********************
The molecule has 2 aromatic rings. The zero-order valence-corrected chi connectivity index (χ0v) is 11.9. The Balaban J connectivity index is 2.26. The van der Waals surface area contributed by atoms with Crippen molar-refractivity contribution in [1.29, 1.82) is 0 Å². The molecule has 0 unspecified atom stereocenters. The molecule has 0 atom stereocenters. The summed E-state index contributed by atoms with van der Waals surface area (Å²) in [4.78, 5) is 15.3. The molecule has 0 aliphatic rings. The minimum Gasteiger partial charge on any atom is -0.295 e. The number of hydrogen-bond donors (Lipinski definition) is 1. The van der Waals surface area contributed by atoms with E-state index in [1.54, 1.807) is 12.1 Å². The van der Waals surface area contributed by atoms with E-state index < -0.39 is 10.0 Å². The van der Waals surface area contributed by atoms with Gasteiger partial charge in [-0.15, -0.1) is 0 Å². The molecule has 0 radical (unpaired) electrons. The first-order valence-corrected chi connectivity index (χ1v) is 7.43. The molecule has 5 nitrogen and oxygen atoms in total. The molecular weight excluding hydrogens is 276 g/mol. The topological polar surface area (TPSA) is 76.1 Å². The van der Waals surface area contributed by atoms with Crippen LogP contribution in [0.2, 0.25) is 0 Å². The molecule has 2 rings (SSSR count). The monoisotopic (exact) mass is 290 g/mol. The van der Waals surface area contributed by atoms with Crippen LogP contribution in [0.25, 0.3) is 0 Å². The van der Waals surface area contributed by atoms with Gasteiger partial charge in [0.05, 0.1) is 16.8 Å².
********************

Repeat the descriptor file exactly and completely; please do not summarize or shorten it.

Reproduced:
The molecule has 2 aromatic rings. The zero-order valence-corrected chi connectivity index (χ0v) is 11.9. The Balaban J connectivity index is 2.26. The van der Waals surface area contributed by atoms with Crippen molar-refractivity contribution in [1.29, 1.82) is 0 Å². The molecule has 0 unspecified atom stereocenters. The molecule has 0 atom stereocenters. The summed E-state index contributed by atoms with van der Waals surface area (Å²) in [4.78, 5) is 15.3. The molecule has 0 aliphatic rings. The minimum Gasteiger partial charge on any atom is -0.295 e. The number of hydrogen-bond donors (Lipinski definition) is 1. The van der Waals surface area contributed by atoms with E-state index in [1.54, 1.807) is 12.1 Å². The van der Waals surface area contributed by atoms with E-state index < -0.39 is 10.0 Å². The van der Waals surface area contributed by atoms with Gasteiger partial charge in [-0.15, -0.1) is 0 Å². The molecule has 0 radical (unpaired) electrons. The first-order valence-corrected chi connectivity index (χ1v) is 7.43. The molecule has 5 nitrogen and oxygen atoms in total. The molecular weight excluding hydrogens is 276 g/mol. The topological polar surface area (TPSA) is 76.1 Å². The van der Waals surface area contributed by atoms with Crippen LogP contribution in [0.2, 0.25) is 0 Å². The molecule has 2 rings (SSSR count). The monoisotopic (exact) mass is 290 g/mol. The van der Waals surface area contributed by atoms with Crippen LogP contribution in [0.25, 0.3) is 0 Å². The van der Waals surface area contributed by atoms with Gasteiger partial charge in [0.05, 0.1) is 16.8 Å².